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Old 11-28-13, 12:57 AM   #1
WalksOn2Wheels
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I refuse.

I am a responsible guy, married, and I have a 20-month-old little girl. I'm in my last year of aerospace engineering school. I ride bikes for fun and for transport. I have been a bicycle commuter for the last 2+ years of school, but have been riding bikes of an on for about 8 years before that. How I ride, how I carry my stuff, and what type of gear I use has slowly evolved.

From the beginning, and even today, I will not ride without my helmet and a front and rear light. The helmet is it's own thread (like that overblown sticky), but I wear it because I'm interested in living and don't trust drivers. Lights just flat out make sense.

However, I REFUSE to live a life where I must don hi-vis vests at all times, wear a helmet mirror, constantly run a go-pro camera for collecting evidence, or run seven rear lights and 4 front. That would simply suck all the joy out of biking for me. It would feel like letting the terrorists win.


Not even sure why I'm posting this (or why I'm putting it in A&S), but there ya go.
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Old 11-28-13, 01:31 AM   #2
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Too bad, you refuse the best safety device of your entire list, the mirror.
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Old 11-28-13, 01:49 AM   #3
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Originally Posted by WalksOn2Wheels View Post
Not even sure why I'm posting this (or why I'm putting it in A&S), but there ya go.
Beats me, too. Helmet mirrors sure are nice once you get used to them, though.
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Old 11-28-13, 02:02 AM   #4
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When I moved to OR, I also "refused". After a short time, I found I just wasn't happy when I stayed off the bike for months at a time. All the hiking in the coast hills I did just couldn't substitute for the unbridled joy I get in the saddle. Even though no one was wearing hi viz vests, I went to the local industrial safety store and purchased one, as well as an ANSI class 3 rain jacket. I bought ridiculously expensive lights, made some reflective ankle bands and got back on the bike.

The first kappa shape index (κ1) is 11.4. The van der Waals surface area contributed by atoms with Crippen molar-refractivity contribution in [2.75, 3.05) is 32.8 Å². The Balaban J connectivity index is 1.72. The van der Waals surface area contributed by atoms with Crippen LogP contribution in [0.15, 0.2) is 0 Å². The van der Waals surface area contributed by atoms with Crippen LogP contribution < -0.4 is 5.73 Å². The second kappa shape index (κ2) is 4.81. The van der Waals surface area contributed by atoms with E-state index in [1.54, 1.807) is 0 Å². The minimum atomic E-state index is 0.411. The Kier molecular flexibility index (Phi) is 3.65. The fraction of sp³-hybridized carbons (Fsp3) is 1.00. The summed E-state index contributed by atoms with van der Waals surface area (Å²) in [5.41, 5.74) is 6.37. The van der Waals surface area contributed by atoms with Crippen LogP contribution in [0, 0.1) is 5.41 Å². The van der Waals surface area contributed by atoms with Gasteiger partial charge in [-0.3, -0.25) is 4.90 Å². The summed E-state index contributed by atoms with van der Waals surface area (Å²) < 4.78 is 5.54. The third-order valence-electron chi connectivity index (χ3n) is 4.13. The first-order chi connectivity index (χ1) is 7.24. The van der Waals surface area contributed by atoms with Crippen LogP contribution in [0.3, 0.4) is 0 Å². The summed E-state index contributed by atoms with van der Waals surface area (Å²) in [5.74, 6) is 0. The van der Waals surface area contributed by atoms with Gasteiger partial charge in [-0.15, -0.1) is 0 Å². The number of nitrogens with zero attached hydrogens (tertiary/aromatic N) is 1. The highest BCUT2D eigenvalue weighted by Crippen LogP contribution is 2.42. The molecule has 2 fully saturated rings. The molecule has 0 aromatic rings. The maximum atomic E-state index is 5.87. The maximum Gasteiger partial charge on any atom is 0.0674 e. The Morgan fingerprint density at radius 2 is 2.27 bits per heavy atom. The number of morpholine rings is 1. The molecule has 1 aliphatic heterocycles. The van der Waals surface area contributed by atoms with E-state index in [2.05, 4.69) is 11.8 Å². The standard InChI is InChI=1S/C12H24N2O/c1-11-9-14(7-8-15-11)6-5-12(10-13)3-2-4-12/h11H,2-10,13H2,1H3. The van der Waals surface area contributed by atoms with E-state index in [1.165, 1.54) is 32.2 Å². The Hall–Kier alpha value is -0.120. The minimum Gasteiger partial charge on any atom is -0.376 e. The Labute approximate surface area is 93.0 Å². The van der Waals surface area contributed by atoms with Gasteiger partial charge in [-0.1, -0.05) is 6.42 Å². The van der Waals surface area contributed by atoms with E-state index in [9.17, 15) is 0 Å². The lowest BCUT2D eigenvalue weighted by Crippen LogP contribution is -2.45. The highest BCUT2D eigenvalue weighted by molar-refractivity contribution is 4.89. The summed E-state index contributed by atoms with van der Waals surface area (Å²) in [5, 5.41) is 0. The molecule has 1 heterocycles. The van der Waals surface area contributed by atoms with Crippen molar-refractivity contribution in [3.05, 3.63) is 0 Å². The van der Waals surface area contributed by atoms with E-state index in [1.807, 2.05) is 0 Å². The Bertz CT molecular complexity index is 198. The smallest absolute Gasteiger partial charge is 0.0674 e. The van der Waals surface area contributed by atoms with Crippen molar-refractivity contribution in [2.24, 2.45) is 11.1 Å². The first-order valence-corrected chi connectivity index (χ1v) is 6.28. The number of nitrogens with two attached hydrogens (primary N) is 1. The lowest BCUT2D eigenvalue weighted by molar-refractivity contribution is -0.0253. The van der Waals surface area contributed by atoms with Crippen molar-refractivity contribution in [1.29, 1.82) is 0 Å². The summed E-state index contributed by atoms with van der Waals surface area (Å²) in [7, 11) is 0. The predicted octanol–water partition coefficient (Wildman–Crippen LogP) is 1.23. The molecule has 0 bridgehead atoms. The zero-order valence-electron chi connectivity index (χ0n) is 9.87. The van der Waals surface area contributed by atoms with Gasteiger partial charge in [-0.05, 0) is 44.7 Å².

Thirteen years later, I'm so used to the barbaric behavior of Oregonian motorists that I am pleasantly surprised a couple times each year when I return to ride in NorCal and rediscover what it is like to ride without concern regarding the next car that will pass. It still bugs me that my life is put at risk for no reason at all by some suburban-dwelling moron, but I am still happier to ride not.
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Old 11-28-13, 03:05 AM   #5
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Too bad, you refuse the best safety device of your entire list, the mirror.
I agree with him about mirrors. BUT.......For an entirely different reason. My peripheral vision is constant and goes with the turn of my head. It never changes. A mirror is disconcerting for me. Because of the turn of the handlebars.

I also agree with him about not running multiple front lights.

Last edited by Chris516; 11-28-13 at 12:01 PM.
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Old 11-28-13, 03:33 AM   #6
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Mirrors really are damn useful. Although I hate my eyeglass mirror, I'm considering going helmet. But on my recumbent trike, a Mirrycle works quite well.